It was the kind of cold that clings to every contour of your face and slips into your sleeves when you forget to wear your gloves and it infiltrated the streets of London while Alyssa and I scurried from street to street, whirled through the underground from station to station. Our friend Saul’s parents graciously offered to host us again, last time we visited London, and not wanting to miss even the smallest bit of Ben Howard’s third and final sold-out show at the Brixton Academy, eagerly took them up on their offer. We arrived in East Putney a bit before one in the afternoon. We chatted with Saul’s dad for a few moments, relishing in the comforts of an American accent, dropped our things off, and were back out into the cold soon. We wanted to get to the venue early enough to hop in line and assure our spots in the front row at the show. After munching on Big Macs and a few spare minutes at a Brixton McDonald’s, we huddled up on the steps of the venue with a few other diehard fans aspiring for prime standing. We waited for about three hours, made a couple of good friends Tom and Viviana, who had surrendered the company of their less-than-committed friends to get front row. We banded together and claimed our places, flawlessly.

The show was, I still affirm, the best concert I’ve ever been to. Ben had an awkward stage presence, which I found comforting, actually, as proof that he hadn’t been molded by his explosive, world-wide fame. Here are the only shots I took with my phone:

benhoward 027benhoward 028benhoward 032benhoward 034benhoward 036benhoward 049


The concert was a beautiful thing. It got over, and me and Alyssa, along with our two new English friends, made our way toward the merch tables where we ran into two of the artists behind the opening band, Brother & Bones.  The younger one, Rob, was really fun to talk to, and the older one looked like Eddie Vedder. When I told him that he reminded me of my Seattleite hero, he took it as a compliment, and guessed that I lived there and probably missed it a lot. He said if it’s the last thing he does, he’ll make it to Seattle to play a show.

And then, within what seemed like moments, the four of us were taking the escalator back up from the Brixton tube station, where the Victoria line had been closed due to a “person on the tracks”. We had made it, frantically, through the gates and onto the stationary train, the only train that served the Brixton station. The first announcement called for us to leave the train because it wouldn’t go anywhere anytime soon. It took two more announcements, though, for the situation to resonate with me. A person, on the tracks. “Must’ve jumped, or maybe been pushed,” I heard Viviana say. “Happens a lot in December, when the station’s crowded. Guess we’ll take the bus!”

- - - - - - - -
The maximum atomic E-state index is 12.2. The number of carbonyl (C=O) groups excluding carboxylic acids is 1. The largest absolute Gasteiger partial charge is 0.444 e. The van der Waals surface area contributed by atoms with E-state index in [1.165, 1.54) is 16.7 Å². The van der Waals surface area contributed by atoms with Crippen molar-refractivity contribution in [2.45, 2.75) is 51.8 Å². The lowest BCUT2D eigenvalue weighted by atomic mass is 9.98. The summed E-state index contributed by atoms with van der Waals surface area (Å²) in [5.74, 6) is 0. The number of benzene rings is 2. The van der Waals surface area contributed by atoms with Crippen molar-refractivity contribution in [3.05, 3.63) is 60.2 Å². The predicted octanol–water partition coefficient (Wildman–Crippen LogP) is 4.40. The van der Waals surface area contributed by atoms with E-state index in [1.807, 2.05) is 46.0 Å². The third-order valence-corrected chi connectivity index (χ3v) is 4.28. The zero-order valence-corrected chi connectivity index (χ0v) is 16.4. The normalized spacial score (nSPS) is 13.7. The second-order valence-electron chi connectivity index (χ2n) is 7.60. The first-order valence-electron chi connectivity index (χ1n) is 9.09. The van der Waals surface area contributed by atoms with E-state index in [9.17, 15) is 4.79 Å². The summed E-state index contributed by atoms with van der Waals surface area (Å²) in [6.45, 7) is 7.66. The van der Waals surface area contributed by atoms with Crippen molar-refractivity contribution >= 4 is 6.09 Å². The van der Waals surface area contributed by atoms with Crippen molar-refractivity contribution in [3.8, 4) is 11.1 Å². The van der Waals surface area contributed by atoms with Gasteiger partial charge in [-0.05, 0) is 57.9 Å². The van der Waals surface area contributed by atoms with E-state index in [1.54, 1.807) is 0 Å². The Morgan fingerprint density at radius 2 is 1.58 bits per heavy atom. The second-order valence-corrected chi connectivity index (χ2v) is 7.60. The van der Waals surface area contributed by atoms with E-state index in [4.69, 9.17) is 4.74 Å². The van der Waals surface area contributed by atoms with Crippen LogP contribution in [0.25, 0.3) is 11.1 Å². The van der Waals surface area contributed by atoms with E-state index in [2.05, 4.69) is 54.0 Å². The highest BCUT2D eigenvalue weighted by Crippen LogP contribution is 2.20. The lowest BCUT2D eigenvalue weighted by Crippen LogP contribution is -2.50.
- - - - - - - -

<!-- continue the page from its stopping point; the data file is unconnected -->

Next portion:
Weird. A person, under the train? A jumper. Not a person at all, anymore, but a body. Odd language, I guess, to use, announcing a death as an inconvenience to grumbling Londoners. I was confused. An inconvenience? A person had just died, had likely just surrendered their life to the grimy underground tracks, maybe because they knew they would be affirmed in their lack of significance by the mechanical announcement to follow. I felt something grip my chest, honestly, something that changed the atmosphere of the evening, no matter what bus we caught, what angry crowd we were in, or even when we ran circles around the Waterloo station before finally catching the last line to East Putney. Not even until I huddled up in bed next to Alyssa and scanned pictures she’d taken from that night, from the concert, before that person on the tracks had jumped, when they were still a a person, it haunted me. I still don’t know quite what to do with it. I find myself thinking about Haiti and the survival mode that my mind and instincts adapted to get me through my month, there. Why was it so odd, then, to witness the level that these Londoners were desensitized to the tragedy of suicide on the subway?

But I was with Alyssa, we were together and safe and alive. The next day we would almost lose her phone on the tube after taking a wrong train, and battle the bitter, biting cold in a frugal trek up to campus from the bus station in town, refusing to spend a pound fifty on bus fare. It had been an unexpectedly expensive and taxing weekend, and that shower and hot toast were delicacies before Skyping Kaleigh to hear of Haiti and slipping into bed. I went to bed listening to my fighting mind.

Now, it’s almost Tuesday, and time to realign my intellects toward finishing the term strong. I’m really excited about my American Literature essay, once again, and hope to have my first draft finished by tomorrow night. Our last lecture, on Henry James, was today, and I did get a little sad toward the end, realizing it would be the last. I’ll miss the lectures, definitely, when I get back to the American school system.

Farewell for now.


4 thoughts on “Gracious ghosts in London lights.

  1. I’m glad you were able to go to the concert – what a great friend that Alyssa!
    The person on the tracks was drunk and got accidently pushed and a photographer took pictures of him on the tracks right before he was killed. Many are in an uproar that the photographer/no one tried to help him out. The photographer said he was too far away to help but the pictures were close…
    Your blog made me think that he probably would have had a lot of help in Haiti if that is any comfort at all.

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